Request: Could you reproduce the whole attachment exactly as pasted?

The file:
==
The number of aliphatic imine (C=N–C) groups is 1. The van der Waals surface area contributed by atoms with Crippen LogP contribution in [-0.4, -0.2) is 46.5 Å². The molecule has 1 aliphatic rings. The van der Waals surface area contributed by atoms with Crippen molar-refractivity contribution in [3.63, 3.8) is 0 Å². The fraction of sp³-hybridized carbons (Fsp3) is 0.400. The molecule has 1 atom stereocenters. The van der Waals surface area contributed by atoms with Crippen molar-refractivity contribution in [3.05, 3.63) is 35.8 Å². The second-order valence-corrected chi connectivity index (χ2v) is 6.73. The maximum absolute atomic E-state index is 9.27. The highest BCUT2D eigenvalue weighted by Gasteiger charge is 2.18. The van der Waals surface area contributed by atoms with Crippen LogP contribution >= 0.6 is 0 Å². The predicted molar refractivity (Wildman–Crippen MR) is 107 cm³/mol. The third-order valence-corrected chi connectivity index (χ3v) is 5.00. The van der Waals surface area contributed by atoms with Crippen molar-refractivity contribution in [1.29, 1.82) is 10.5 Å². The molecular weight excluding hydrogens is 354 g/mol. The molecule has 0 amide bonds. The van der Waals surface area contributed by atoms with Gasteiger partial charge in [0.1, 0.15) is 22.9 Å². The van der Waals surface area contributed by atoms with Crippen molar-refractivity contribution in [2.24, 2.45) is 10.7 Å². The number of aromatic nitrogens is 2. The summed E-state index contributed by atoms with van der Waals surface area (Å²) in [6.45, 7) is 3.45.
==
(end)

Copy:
The number of aliphatic imine (C=N–C) groups is 1. The van der Waals surface area contributed by atoms with Crippen LogP contribution in [-0.4, -0.2) is 46.5 Å². The molecule has 1 aliphatic rings. The van der Waals surface area contributed by atoms with Crippen molar-refractivity contribution in [3.63, 3.8) is 0 Å². The fraction of sp³-hybridized carbons (Fsp3) is 0.400. The molecule has 1 atom stereocenters. The van der Waals surface area contributed by atoms with Crippen molar-refractivity contribution in [3.05, 3.63) is 35.8 Å². The second-order valence-corrected chi connectivity index (χ2v) is 6.73. The maximum absolute atomic E-state index is 9.27. The highest BCUT2D eigenvalue weighted by Gasteiger charge is 2.18. The van der Waals surface area contributed by atoms with Crippen LogP contribution >= 0.6 is 0 Å². The predicted molar refractivity (Wildman–Crippen MR) is 107 cm³/mol. The third-order valence-corrected chi connectivity index (χ3v) is 5.00. The van der Waals surface area contributed by atoms with Crippen molar-refractivity contribution in [1.29, 1.82) is 10.5 Å². The molecular weight excluding hydrogens is 354 g/mol. The molecule has 0 amide bonds. The van der Waals surface area contributed by atoms with Gasteiger partial charge in [0.1, 0.15) is 22.9 Å². The van der Waals surface area contributed by atoms with Crippen molar-refractivity contribution in [2.24, 2.45) is 10.7 Å². The number of aromatic nitrogens is 2. The summed E-state index contributed by atoms with van der Waals surface area (Å²) in [6.45, 7) is 3.45.